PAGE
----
Personal Development

Hi Ho Silver! Away!

Remember the Lone Ranger? Believe it or not, I actually watched it as a kid. I don’t know why he was called the Lone Ranger, he always seemed to have Tonto - his Indian sidekick with him. Often, I code alone (I thought about rewriting the "I Drink Alone" song to "I Code Alone" but I had only had 1 small cup of coffee when I wrote this) and I’ve been thinking of some "tricks" to help me with my lonely quest.

Interactive Programming with the REPL

In this week’s post I’ll discuss the joys of interactive programming. For those who write only in compiled (or byte code compiled) languages this may be a foreign concept. There seems to be some level of this feature in most scripted languages. In Lisp interactive programming is supported by a feature known as the REPL, or read-eval-print-loop. It is also known as the top-level listener or simply the top level. Ruby has something similar called the IRB, or interactive ruby shell. In Python it’s just the interactive shell.

Basic Lisp Syntax (or Why Lisp Hurts My Brain)

This week I’ll be getting into some of the basics of the language. I’ll also explore some of the syntax differences that make Lisp look so funny. Rather than just listing all the features of the language, I’ll use some examples and explain how each works. Without further delay, let’s take a look at a basic piece of Lisp code.

Explorations into Lisp

After a long break from writing I’m ready to get back to work! Over the next few months I’ll be studying algorithms, AI, and Lisp. Given that this will be my focus, I’ve decided to write about the experience of learning Lisp as I progress. This is the first in a multipart series about Common Lisp and programming languages in general. I’ll be looking at different programming idioms and comparing specific constructs in Lisp, Ruby, C++, C# and whatever I feel like pulling out at the moment.

Dinner Tagging

I returned from vacation this past weekend. It was great, very relaxing and overall a good time. Monday morning I faced the reality of the dayjob. Have you ever returned from a nice vacation just to find that certain areas in the office have quite changed for the worse? An increased political charge? Work you had counted on being finished was not touched? Maybe the timeline for your Big Project was silently cut in half?

14 Lessons Learned from 2005

In Your Best Year Yet, Bob Walsh made a few suggestions for taking stock and trying to start the New Year in a stronger position. One of the ideas involved listing lessons learned in the year, and this is the list I came up with when I decided to give it a try.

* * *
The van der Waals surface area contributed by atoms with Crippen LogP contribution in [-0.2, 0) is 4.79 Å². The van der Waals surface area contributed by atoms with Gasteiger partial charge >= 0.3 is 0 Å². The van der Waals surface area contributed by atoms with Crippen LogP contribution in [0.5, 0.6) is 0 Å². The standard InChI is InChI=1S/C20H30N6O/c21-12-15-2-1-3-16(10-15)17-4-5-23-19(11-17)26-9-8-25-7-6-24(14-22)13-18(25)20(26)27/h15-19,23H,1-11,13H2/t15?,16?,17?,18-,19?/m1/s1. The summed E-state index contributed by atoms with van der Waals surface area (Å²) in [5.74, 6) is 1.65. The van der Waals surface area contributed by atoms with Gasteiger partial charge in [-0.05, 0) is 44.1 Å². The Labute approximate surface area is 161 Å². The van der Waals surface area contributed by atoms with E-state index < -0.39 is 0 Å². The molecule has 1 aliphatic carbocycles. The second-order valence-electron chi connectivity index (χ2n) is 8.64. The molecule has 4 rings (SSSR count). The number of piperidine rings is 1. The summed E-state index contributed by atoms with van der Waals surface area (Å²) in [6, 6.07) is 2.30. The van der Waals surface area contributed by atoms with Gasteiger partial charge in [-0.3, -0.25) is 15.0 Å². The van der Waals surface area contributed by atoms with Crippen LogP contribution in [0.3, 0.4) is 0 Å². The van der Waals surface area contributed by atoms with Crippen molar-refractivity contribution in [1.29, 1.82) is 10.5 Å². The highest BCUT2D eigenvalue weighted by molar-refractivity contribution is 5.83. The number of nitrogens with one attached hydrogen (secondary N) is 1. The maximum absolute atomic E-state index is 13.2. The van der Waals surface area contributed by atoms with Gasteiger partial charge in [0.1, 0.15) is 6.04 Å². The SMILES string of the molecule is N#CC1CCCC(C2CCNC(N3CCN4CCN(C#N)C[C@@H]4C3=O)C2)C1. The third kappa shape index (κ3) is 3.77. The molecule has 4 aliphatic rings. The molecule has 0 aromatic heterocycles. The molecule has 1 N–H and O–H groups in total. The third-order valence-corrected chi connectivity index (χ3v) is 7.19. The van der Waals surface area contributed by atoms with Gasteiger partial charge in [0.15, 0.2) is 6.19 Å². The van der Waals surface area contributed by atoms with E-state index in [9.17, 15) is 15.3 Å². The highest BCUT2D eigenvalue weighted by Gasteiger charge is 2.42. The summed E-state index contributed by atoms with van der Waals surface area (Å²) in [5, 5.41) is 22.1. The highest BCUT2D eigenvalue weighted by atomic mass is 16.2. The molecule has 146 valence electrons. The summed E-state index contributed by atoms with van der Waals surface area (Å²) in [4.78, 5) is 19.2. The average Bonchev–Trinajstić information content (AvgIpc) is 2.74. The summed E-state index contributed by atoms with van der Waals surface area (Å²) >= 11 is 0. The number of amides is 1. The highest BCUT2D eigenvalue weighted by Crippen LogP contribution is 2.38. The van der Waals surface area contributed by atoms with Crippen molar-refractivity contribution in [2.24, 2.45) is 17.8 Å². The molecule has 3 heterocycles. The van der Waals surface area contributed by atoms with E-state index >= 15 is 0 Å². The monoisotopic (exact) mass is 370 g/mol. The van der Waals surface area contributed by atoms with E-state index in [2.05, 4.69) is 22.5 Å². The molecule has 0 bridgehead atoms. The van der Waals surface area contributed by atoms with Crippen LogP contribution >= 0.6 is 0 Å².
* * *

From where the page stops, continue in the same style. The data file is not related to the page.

What I’d like from 2006

Rather than looking back at 2005 again, or telling you my resolutions, I thought I’d use my first post of the New Year to outline what I hope to get out of 2006.

I should probably have taken the time to pin some of them down to something more measurable, but they are specific enough that I’ll know if they happen or not. This time next year, I’ll try to remember to reprint the list and explain what I did, or what went wrong.

Not Getting Things Done

So it’s the end of another year, and as is often the case, the looming of festivities, obligations and interruptions dragged my productivity into the gutter. I’ve had a very unproductive December, I managed to do plenty of thinking and planning, to keep up with support and enquiries, and even built a new site for one of my products, but actual development practically flat-lined.

This year I’ve become very aware of the weakest link in my motivation, and that’s the incapacitating effect of anything "looming". Any big distraction that’s just on the horizon, whether I know when it’s going to happen or not, if it’s coming soon and I know it’s going to impact on my productivity, my motivation takes a hit.

Starting it

A while ago, I found myself stubborningly exclaiming that I will not stop. That was more than two months ago. Time flys when you do not have much of it available. In this week's post I want to take a look back to see what happened since. In addition to that, I think it's a good idea (and the appropriate time) to offer some views (guesses) regarding future developments.

Where do your responsibilities end?

For those of you who don't know, I live in the Washington, DC Metro area.
For those of you who don't know, snow - ANY snow - completely terrifies and paralyzes the city.

While I was watching the news this morning, I caught an interesting quote. In DC and parts of Maryland, homeowners are *required* to shovel the sidewalks in front of their houses. If they fail to within a certain number of hours, they get a bill from the city for the shoveling along with a $25 fine. While this isn't huge, I thought it was fascinating that although you are allowed to exert no control over it, you are still responsible for the sidewalk's condition. Sounds quite a bit like programming against third-party systems, huh?